How do you love this guy? First, let me ask a simple question: why is the guy in your life? Maybe you work with him. Maybe your kids carpool to school together. Maybe you married him.  Here's the deal: if there are people in your life who hate you and you don't HAVE to be around them, then don't. Simple as that. You DO NOT HAVE to love the whole world. That's not your job. So if you can live life without this person around, feel free to do it guilt free.
On the other hand, if you have to work with him or see him next door or whatever the case may be, then you can't just exorcise him from your life. That is unfortunate, but not the end of the world. So what do you do?
Well you don't set out to love him all at once. That will overwhelm you and lead to some potentially awkward moments. Start small: just try to respect him as a fellow human being. Treat him the way you would want to be treated. Chances are, you wouldn't want him hanging out at your cubicle six or seven times a day commenting on how cool your tie is or how great you raise your kids. And you certainly wouldn't want him posting sticky notes on your windshield with encouraging Bible verse written on them. So don't do that to him. Respect him this way: if he does a good job, tell him so. He may react snobby - not your problem. If he doesn't do a good job, then don't lie about it and say he did - but don't criticize him either (unless it's your place to do so - and then do it respectfully).
Look for something in him that makes him a human being to you. Knowing someone's story is often a great way to get a little understanding in why they act the way they do. That isn't always possible in the real world, so if you don't know someone's background then just assume there is a good reason why they act the way they do. Cause there is. It is NOT and excuse for them to be a jerk, but it is an explanation.
Find something to respect about them and focus on that while focusing also on their humanity. And treat them with respect. Just be nice. Don't be a push over, but be nice.
Given enough time, you may actually come to kind of like this guy. You may actually grow to love him if you aren't careful. Now to enemy number two.
Step One: figure out what part of this is your fault. Some of it is. Has to be. So figure out how you are contributing to the problem and fix your part. You can only fix your part.
Step Two: ask yourself why they are opposing you. They may be trying to help you. And sure, they may be going about it completely wrong - but are they doing what they are doing because they love you? If they are just being mean to you, there's a good chance they don't realize it. It's easy to be mean to the people closest to us because they are the easiest to take for granted. And we typically have no problem letting them see the real us.
Step Three: talk to them. But don't talk to them to prove them wrong or make them look dumb. Don't try to vindicate yourself. Remember, you love this person. If two people are in a relationship and they have a fight and one of them wins, they both lose. So approach this the same way you do with the idiot in Enemy Number One: respect them.
So how do you do that when they are driving you crazy, or worse hurting you deeply? For starters, you remind yourself that you love this person. Then, you remind yourself why you love them.That will help you connect with their humanity. (Do you notice the pattern? Connecting with someone's humanity is the best way to begin respecting them, which can lead to more personal emotions like affection or love.)
Then you talk to them respectfully and with love. And if they give you a hard time, don't listen, or end up being mean some more, then you remind yourself all over again why you love them. You may have to say to them, "Alright, until you can talk to me respectfully, we aren't having this conversation" and leave it. But you want to talk it out. You need to. Explain to them that it is important to you to get this straightened out, because they are important to you. And whenever you start getting angry, remind yourself that you LOVE this person.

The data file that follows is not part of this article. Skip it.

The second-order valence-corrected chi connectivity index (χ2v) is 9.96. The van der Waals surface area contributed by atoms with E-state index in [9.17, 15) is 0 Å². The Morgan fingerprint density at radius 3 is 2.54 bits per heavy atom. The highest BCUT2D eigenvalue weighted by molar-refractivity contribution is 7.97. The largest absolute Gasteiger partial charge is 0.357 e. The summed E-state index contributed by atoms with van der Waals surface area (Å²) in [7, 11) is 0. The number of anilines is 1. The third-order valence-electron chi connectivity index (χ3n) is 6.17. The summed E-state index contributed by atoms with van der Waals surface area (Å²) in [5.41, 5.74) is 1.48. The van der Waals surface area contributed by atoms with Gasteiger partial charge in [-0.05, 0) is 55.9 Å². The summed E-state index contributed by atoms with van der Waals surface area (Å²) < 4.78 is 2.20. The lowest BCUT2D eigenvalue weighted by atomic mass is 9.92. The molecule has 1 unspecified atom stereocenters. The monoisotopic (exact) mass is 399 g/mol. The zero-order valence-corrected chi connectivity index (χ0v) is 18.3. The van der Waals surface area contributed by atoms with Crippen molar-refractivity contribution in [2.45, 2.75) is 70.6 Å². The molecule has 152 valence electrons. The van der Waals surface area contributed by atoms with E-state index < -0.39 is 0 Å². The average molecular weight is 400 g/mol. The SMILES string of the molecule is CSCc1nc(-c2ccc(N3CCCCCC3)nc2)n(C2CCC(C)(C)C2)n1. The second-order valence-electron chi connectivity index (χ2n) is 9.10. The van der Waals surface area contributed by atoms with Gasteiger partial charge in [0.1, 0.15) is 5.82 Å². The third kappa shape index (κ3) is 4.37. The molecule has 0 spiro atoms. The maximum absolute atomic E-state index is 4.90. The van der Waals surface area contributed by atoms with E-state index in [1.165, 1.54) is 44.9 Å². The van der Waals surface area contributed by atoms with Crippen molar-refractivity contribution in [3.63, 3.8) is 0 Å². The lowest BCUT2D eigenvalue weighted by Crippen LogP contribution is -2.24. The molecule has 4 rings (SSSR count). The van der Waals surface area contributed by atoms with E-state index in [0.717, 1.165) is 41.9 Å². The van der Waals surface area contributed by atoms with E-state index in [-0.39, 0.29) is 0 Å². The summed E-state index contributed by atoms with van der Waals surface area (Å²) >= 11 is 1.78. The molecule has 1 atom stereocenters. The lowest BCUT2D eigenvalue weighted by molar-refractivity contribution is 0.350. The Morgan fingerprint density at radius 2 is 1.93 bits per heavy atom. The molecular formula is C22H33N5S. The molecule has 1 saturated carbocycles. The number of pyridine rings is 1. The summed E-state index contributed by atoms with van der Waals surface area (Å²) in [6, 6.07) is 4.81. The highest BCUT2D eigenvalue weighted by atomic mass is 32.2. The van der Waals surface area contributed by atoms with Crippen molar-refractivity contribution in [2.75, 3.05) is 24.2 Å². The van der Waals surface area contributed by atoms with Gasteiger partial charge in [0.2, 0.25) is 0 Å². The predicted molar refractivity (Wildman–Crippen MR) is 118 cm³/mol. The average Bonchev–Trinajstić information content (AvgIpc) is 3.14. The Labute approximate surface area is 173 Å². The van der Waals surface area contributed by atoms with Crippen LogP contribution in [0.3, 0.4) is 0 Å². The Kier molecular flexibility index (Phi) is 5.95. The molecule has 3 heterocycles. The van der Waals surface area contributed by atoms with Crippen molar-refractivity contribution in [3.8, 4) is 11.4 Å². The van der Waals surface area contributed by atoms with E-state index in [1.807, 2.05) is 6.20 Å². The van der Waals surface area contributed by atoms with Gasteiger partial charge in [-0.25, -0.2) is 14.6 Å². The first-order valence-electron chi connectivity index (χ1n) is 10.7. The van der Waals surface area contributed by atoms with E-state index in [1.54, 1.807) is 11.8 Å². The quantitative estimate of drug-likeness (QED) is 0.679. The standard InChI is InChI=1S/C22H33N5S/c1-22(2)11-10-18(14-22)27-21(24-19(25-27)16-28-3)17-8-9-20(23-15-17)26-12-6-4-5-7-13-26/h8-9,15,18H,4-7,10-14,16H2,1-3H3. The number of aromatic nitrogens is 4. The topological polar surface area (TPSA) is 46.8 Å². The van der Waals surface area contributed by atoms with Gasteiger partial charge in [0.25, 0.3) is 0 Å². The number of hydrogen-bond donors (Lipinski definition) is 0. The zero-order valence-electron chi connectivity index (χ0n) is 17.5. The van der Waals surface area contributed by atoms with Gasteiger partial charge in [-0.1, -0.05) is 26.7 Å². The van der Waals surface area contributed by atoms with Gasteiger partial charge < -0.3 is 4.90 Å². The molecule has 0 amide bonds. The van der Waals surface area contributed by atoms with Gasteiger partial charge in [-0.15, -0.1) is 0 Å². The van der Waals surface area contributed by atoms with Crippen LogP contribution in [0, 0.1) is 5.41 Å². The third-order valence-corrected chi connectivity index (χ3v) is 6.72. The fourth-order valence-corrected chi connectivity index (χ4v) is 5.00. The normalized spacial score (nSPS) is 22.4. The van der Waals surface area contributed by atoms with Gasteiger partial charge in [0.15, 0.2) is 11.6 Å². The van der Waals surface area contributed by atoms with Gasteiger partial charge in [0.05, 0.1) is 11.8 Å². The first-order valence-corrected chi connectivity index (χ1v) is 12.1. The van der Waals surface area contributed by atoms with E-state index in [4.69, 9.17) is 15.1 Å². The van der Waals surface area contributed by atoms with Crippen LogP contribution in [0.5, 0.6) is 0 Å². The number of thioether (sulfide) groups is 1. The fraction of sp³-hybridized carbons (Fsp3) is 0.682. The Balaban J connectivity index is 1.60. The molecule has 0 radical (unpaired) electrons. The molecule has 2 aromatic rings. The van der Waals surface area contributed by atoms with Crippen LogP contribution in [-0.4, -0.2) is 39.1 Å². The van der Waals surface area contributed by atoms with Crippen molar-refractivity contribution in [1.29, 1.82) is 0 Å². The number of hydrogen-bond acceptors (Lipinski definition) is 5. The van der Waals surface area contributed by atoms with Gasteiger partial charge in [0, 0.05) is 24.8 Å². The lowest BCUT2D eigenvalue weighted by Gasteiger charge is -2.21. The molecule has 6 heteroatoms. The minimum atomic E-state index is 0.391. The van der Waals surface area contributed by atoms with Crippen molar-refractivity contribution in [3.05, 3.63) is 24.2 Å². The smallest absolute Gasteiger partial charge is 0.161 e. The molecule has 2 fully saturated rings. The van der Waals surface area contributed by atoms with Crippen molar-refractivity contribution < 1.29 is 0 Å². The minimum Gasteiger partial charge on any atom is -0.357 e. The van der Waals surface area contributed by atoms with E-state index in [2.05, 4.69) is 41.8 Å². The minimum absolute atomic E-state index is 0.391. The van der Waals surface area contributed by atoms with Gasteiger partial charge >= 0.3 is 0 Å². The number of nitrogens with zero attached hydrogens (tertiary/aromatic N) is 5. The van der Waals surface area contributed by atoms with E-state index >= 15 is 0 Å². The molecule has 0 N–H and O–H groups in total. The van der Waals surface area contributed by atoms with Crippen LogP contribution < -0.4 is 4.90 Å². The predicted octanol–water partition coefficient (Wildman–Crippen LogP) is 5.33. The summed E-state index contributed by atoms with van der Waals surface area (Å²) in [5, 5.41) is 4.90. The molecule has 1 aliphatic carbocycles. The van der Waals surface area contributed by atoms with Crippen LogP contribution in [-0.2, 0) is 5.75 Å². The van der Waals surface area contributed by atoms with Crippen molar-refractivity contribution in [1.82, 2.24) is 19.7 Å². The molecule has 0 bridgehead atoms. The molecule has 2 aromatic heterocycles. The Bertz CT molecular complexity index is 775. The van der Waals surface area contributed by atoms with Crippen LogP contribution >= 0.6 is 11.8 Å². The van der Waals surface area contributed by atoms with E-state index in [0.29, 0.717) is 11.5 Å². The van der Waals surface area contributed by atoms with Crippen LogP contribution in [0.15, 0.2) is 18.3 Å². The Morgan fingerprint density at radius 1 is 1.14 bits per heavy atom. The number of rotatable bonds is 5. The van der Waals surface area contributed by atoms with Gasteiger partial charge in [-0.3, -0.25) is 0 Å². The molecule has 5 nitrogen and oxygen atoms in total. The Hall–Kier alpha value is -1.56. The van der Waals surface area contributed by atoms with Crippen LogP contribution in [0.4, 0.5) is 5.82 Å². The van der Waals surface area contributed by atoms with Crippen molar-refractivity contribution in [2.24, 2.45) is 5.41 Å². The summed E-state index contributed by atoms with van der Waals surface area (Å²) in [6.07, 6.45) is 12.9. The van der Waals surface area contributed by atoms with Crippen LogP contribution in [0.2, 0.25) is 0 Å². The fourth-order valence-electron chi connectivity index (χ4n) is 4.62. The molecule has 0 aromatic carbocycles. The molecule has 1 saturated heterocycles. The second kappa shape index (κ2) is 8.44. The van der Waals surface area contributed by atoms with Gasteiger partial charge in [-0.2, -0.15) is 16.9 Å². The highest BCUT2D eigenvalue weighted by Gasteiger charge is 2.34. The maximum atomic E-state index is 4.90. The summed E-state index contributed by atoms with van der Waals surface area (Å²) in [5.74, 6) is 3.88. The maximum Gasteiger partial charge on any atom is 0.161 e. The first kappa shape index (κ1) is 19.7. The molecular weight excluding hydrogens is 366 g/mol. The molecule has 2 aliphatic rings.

Step Four: keep walking it out. It may take time depending on how deep the problem goes. So show a little grace. Or show a lot of grace. And when it gets even harder, don't just remind yourself why you love this person, remind yourself how important it is that they remain a part of your life and make up your mind to do whatever it takes to fix this. (And never forget Step One.)
Now, the worst enemy of all.
Alright, let me simplify this process a smidge. You need to essentially do the same thing with yourself that you've done with the others. Give yourself a break: you are a human being. Connect with your own humanity. Know there's a reason why you act the way you do. It is not an excuse to be an idiot, but it is a reason. Have a little self-respect. Becoming insecure or hating yourself is NOT going to make you a better person. It's going to exacerbate the issues you have.
Now, what kind of enemy are you being to yourself? If you do something that hurts yourself or hurts people you love, then YOU have to change that. No one can change it for you. A good first step is to realize that no matter what you do alone, you have not done it alone: it affects everyone who loves you. A drug addict may say they are only hurting themselves, they aren't making others take drugs - but that's not true. If you've ever loved someone with an addiction, then you know that addiction becomes a part of your life. It eats at you just like it eats at them, only in a different way. And should they completely destroy themselves, their suffering is over. It's the people left who have to deal with that.
No. Do not ever live under the lie that what you do only affects you. So if you are hurting yourself, you are hurting everyone you love.
Just like insecurity or self-loathing, getting angry and frustrated with yourself isn't going to solve anything. So here's what you do: figure out what the problem is and get a plan to fix it. But do this one step at a time. Get someone in your life to help you. You don't have to confess your sins from the roof top, but confession is a healing thing. Being able to be completely honest with someone you trust can be the difference between life and death. Literally. So talk to someone and get a plan.
Then do what you got to do. There are no short cuts. You just have to do it. Look at the bigger picture: what greater goals and dreams are you putting at jeopardy because of this? Who are you hurting besides yourself? Attitudes likes insecurity or depression can be just as harmful as drug addiction or some other obvious heinous problem.
But when you set out to "do what you got to do," do so with the understanding that you will fail some of the time. Just get back up and keep going. Hopefully, your failures will not last as long and will begin to happen less frequently. Another person can help you get perspective on this. If your failures continue to persist, then you aren't doing something right. Re-evaluate your plan. Find a different strategy. Bottom line is this: if you are going to beat this thing, it has to be you who beats it. You need other people. You need at least one person who you cna be real with, but they can't fight what's in your head. Only you can do that.

Eric Love, 5/28/2012